Skip to main content

Undertaking work experience and internships

Undertaking work experience and internships

Key points

  • Work experience and internships are a great way to find out about a job or industry to see if you like it.

  • They are a good way to gain experience completing different tasks in the workplace, develop knowledge and build skills. 

  • Talk with your workplace supervisor to clarify your role and expectations, regardless if you are paid, or unpaid.


Work experiences

Work experience and internship placements can be an exciting way to find out what you like (or dislike) about a job before you commit to pursuing it further. In some cases, you’ll just be observing what people usually do in their jobs. In others, you can get ‘hands-on’ experience by completing different tasks in the workplace. These opportunities may be paid or unpaid, and can occasionally lead to ongoing employment. Other benefits include: 

  • putting the work experience on your resume

  • asking your work experience or internship supervisor to give you a written reference to use in future job applications

  • meeting new people

  • developing your knowledge and work skills and work behaviours

Finding opportunities

Your school or education provider (e.g. university, TAFE, or other training colleges) may organise work experience for you. However, there are many other ways to find work experience or internships, such as:

  • making contact directly with a company that you’re interested in to see if they have work experience or internship opportunities available, and regularly checking their website (if they have one) for future opportunities

  • asking family or friends if they personally know anyone in business who can offer you an opportunity

  • applying for work-integrated learning as part of a university or post-school training course you are studying

  • applying for opportunities advertised online.

If you want to search for opportunities online, some good places to start include:

  • Work Experience Directory, which lists work experience opportunities for high school students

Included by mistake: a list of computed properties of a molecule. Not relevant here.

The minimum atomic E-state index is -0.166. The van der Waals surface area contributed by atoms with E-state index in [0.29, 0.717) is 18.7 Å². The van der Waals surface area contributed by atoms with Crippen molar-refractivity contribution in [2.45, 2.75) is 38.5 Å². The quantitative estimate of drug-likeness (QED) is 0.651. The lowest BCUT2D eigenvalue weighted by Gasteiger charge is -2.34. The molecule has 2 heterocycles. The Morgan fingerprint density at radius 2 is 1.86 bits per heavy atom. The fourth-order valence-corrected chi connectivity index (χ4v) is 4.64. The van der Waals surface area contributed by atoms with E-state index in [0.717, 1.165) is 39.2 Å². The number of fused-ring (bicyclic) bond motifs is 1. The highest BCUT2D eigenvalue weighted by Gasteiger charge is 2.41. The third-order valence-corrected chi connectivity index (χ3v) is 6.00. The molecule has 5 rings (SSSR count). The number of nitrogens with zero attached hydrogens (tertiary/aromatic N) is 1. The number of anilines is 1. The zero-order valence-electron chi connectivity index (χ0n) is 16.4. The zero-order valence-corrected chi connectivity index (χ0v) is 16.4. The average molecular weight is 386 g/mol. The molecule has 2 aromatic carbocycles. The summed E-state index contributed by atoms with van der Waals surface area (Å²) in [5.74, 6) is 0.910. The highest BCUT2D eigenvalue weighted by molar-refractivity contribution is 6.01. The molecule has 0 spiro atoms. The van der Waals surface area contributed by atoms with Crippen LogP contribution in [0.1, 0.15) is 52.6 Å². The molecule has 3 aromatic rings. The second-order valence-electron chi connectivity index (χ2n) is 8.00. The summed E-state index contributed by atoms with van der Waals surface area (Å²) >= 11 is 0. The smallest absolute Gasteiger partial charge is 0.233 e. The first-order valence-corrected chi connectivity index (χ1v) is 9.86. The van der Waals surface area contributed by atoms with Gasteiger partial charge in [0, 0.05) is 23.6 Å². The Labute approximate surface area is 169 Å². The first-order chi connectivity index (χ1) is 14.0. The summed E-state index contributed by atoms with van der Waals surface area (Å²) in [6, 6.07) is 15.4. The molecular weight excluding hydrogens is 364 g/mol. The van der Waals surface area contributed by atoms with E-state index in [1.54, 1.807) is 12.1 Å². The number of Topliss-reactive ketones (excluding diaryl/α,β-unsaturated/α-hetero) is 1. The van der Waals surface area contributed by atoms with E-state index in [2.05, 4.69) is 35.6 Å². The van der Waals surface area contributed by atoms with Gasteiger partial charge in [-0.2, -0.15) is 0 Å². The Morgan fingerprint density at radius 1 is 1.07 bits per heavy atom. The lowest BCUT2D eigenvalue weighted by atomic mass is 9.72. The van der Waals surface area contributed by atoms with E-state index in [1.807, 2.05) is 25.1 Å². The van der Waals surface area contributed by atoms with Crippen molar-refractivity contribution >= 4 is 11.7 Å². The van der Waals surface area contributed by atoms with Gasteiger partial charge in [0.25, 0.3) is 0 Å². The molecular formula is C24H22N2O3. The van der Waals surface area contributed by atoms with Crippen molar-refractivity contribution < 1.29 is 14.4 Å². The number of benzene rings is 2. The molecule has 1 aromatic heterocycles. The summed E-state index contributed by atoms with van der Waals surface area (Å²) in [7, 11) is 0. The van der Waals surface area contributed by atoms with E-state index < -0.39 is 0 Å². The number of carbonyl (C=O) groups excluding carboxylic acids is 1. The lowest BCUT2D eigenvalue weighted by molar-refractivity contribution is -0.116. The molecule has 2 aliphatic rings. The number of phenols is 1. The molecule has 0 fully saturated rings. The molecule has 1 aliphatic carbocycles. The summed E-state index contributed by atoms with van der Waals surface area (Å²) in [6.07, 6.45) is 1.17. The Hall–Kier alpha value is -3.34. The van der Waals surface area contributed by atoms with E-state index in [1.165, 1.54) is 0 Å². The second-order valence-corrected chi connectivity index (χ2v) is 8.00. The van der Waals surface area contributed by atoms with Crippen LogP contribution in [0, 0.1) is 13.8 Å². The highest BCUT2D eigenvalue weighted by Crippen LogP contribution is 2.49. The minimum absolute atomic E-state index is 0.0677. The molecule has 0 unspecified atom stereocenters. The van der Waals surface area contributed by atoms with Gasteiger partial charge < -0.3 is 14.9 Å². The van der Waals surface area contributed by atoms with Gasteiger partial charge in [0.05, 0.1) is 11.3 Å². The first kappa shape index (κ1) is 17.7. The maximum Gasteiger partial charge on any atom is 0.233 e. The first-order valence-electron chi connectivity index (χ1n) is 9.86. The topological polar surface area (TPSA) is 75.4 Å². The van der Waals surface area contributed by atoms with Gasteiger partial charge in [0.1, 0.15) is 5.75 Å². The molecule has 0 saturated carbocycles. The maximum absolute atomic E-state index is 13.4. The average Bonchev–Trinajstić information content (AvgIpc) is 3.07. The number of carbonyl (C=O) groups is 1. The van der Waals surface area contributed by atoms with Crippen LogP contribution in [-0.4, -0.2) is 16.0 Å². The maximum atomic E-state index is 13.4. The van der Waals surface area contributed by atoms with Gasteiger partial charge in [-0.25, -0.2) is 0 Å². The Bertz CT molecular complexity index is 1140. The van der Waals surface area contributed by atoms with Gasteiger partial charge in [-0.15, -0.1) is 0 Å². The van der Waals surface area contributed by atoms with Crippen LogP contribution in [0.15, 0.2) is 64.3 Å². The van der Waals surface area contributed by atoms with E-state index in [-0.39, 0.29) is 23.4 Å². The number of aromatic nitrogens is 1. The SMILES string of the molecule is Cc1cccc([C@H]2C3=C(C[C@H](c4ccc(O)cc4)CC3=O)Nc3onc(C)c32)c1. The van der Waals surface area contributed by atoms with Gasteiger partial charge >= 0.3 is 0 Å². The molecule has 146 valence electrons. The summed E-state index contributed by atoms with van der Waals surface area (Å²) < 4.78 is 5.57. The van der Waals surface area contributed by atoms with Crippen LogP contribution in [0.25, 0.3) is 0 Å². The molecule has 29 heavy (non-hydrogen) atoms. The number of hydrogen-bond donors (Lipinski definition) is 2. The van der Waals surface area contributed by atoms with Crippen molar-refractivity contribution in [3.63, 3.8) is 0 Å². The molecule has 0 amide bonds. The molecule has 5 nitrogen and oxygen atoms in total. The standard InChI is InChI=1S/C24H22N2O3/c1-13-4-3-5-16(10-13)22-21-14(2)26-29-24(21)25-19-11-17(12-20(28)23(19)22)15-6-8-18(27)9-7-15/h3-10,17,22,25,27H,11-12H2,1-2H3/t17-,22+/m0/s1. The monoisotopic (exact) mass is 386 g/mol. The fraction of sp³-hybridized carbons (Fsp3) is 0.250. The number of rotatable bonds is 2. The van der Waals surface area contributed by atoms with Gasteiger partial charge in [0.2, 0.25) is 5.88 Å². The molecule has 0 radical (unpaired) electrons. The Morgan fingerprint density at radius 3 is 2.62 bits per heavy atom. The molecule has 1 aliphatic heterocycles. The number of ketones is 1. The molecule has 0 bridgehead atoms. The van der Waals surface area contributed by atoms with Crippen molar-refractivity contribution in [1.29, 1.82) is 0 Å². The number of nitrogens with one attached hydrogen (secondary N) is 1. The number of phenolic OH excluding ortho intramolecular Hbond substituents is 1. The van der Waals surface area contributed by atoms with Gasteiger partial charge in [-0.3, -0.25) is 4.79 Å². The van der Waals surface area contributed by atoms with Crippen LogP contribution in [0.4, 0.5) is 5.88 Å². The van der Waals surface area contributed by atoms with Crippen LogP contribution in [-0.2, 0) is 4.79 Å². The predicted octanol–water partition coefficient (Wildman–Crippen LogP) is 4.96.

• GradConnection, which lists internship opportunities for university students and graduates

  • Australian Network on Disability’s Stepping Into Program, which offers a variety of paid internship placements to university students with disability

Paid or unpaid?

You’re allowed to be selective about which opportunities you pursue. However, there are some cases where it’s reasonable to do an unpaid internship or work experience opportunity. For instance, work placements that occur as part of a university course will usually contribute to your course grades instead of your wallet. Work experiences that are observation only (this means you watching others doing their jobs) tend to be for a few days or weeks and are unpaid. These types of work experiences still can be valuable because you get a chance to see how the job is done, what is actually required of workers to do the job, and what the physical and sensory environment might be.

In some cases, you may choose to volunteer for a specific organisation simply because you want to support them or to benefit from learning a particular skill. Regardless of whether you are being paid or unpaid, it is important to talk with your workplace supervisor to clarify your role and expectations. has some information articles about good internships versus not-so-good internships that may be helpful to you when deciding on what is the right opportunity for you. If you are unsure, talk to a family member, friend, or another trusted person who is supporting you in building your employability.


myWAY Employability is an initiative of Autism CRC, the independent national source of evidence for best practice in relation to autism.

myWAY Employability was developed with funding from the Australian Government.

We acknowledge the Traditional Owners of the land, ​​and pay respects to Elders past and present.

We celebrate diversity and welcome people of all ability, age, ethnicity, religion, sex, gender identity, sexual orientation, or citizenship.

© Copyright 2023 Autism CRC. All rights reserved.